Needless to say, of course, the character can be a double reference - the name referring to one thing, and the aardvark appearance being a reference to this Cerebus the Aardvark you guys are discussing.

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    6. Also Arne Saknussem was likely a reference to Árni Magnússon, the Icelandic scholar and manuscript collector in the original Jules Verne story.

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  8. Just to follow up on the "Adventure Gamer" comment: This game currently is #8 all-time there, with a relatively high score. I think that reflects that it is a better adventure than a RPG, and the things that we look for there are better represented in this game. (I like to think that Chet's ratings are based on an idealized Ultima or Baldur's Gate game, while TAG's would be an idealized Monkey Island.)

    Our average rating over there is 43, but that's because we explicitly do not play EVERY adventure game. There are dozens and dozens (and dozens...) of dreck text and early graphical adventures that we don't touch except when a reviewer really wants to. That self-selection means that we lack the history coimpletionism of Chet's adventure and makes it so that our average ratings are a bit higher. If Chet only played A-list and some B-list titles, I'm sure the ratings would be higher here as well.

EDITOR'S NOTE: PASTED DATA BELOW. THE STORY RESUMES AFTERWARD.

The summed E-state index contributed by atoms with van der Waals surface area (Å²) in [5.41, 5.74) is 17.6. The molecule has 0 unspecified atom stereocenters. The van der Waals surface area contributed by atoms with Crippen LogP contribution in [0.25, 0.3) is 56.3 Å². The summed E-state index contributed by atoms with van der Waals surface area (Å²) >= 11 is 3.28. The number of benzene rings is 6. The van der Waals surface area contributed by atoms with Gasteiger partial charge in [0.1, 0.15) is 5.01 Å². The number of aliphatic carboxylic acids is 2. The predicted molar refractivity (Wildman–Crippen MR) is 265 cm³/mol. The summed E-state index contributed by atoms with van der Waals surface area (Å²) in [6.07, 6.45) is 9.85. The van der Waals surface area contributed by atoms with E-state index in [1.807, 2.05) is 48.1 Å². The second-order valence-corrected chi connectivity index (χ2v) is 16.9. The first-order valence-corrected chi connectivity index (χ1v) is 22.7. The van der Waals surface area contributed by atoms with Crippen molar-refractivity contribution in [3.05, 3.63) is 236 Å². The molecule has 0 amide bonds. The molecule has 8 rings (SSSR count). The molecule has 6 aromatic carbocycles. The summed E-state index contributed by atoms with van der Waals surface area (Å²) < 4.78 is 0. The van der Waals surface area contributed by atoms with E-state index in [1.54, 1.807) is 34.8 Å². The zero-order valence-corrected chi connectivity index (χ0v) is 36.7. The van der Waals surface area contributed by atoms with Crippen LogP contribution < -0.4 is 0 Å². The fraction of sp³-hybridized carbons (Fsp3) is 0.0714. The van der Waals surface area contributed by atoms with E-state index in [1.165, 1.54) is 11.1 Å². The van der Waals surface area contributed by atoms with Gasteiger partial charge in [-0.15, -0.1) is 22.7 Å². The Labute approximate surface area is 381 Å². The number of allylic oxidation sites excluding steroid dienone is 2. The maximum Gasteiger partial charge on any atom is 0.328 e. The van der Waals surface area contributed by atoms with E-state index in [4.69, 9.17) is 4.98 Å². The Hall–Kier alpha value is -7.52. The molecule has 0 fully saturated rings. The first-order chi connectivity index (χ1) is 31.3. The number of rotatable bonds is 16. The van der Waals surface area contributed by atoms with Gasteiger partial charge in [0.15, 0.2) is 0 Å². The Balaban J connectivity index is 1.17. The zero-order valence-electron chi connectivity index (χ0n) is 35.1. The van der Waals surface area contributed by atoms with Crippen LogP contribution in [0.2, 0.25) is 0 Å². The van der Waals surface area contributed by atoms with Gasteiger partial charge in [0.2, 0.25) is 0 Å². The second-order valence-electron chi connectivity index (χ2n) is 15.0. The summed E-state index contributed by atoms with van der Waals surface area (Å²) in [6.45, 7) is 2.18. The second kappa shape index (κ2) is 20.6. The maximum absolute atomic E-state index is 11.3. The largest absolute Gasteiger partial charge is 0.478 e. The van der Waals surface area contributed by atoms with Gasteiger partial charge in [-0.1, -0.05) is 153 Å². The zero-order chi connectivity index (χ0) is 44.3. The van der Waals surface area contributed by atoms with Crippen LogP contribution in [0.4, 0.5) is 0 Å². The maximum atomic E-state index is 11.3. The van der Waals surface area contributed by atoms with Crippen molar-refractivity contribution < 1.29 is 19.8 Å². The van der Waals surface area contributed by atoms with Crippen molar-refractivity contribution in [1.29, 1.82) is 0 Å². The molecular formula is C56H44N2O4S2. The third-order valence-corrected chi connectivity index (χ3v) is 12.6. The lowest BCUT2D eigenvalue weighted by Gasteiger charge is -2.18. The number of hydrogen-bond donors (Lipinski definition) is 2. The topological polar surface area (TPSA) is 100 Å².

All in all, a great review and I cannot wait for us to get to QfG4! Thankfully that is in 1993 so not too long.

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  9. Is that seriously Dave Sim's CEREBUS on the night-time screenshot?!
    That's uncanny:
    https://upload.wikimedia.org/wikipedia/en/e/e0/Cerebus112and113.jpg

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  10. Take any of my favorite songs--Louis Armstrong's "Potato Head Blues," Louis Prima's "Just a Gigolo," Sarah Vaughn singing "For All We Know"--and put them on in the background while I'm trying to concentrate on something else, and I'll ask you to turn them off.

    I think most of us can relate to finding vocal music, i.e. with lyrics and textual content, a poor fit for gaming and a very poor fit for anything that requires concentration.